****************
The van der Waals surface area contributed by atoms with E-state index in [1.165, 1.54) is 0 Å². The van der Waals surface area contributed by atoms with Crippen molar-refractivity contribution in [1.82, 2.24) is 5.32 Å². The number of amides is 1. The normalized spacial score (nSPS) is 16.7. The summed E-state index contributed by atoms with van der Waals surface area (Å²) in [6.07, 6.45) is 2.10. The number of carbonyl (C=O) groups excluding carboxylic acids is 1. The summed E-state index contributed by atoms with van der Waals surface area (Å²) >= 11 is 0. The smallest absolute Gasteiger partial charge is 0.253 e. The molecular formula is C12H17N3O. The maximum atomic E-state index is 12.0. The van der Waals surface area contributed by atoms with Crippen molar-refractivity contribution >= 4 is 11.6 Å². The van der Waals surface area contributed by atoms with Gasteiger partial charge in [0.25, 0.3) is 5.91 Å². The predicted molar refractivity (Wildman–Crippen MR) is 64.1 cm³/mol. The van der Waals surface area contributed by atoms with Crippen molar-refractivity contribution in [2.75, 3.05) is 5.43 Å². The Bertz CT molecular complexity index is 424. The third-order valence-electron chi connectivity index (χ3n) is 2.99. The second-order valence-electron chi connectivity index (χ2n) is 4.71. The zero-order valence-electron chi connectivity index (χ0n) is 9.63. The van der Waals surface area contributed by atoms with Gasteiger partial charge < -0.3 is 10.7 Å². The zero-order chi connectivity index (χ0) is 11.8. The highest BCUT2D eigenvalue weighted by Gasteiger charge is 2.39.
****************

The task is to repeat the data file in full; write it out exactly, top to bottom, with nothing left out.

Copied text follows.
The van der Waals surface area contributed by atoms with E-state index in [1.165, 1.54) is 0 Å². The van der Waals surface area contributed by atoms with Crippen molar-refractivity contribution in [1.82, 2.24) is 5.32 Å². The number of amides is 1. The normalized spacial score (nSPS) is 16.7. The summed E-state index contributed by atoms with van der Waals surface area (Å²) in [6.07, 6.45) is 2.10. The number of carbonyl (C=O) groups excluding carboxylic acids is 1. The summed E-state index contributed by atoms with van der Waals surface area (Å²) >= 11 is 0. The smallest absolute Gasteiger partial charge is 0.253 e. The molecular formula is C12H17N3O. The maximum atomic E-state index is 12.0. The van der Waals surface area contributed by atoms with Crippen molar-refractivity contribution >= 4 is 11.6 Å². The van der Waals surface area contributed by atoms with Gasteiger partial charge in [0.25, 0.3) is 5.91 Å². The predicted molar refractivity (Wildman–Crippen MR) is 64.1 cm³/mol. The van der Waals surface area contributed by atoms with Crippen molar-refractivity contribution in [2.75, 3.05) is 5.43 Å². The Bertz CT molecular complexity index is 424. The third-order valence-electron chi connectivity index (χ3n) is 2.99. The second-order valence-electron chi connectivity index (χ2n) is 4.71. The zero-order valence-electron chi connectivity index (χ0n) is 9.63. The van der Waals surface area contributed by atoms with Gasteiger partial charge < -0.3 is 10.7 Å². The zero-order chi connectivity index (χ0) is 11.8. The highest BCUT2D eigenvalue weighted by Gasteiger charge is 2.39.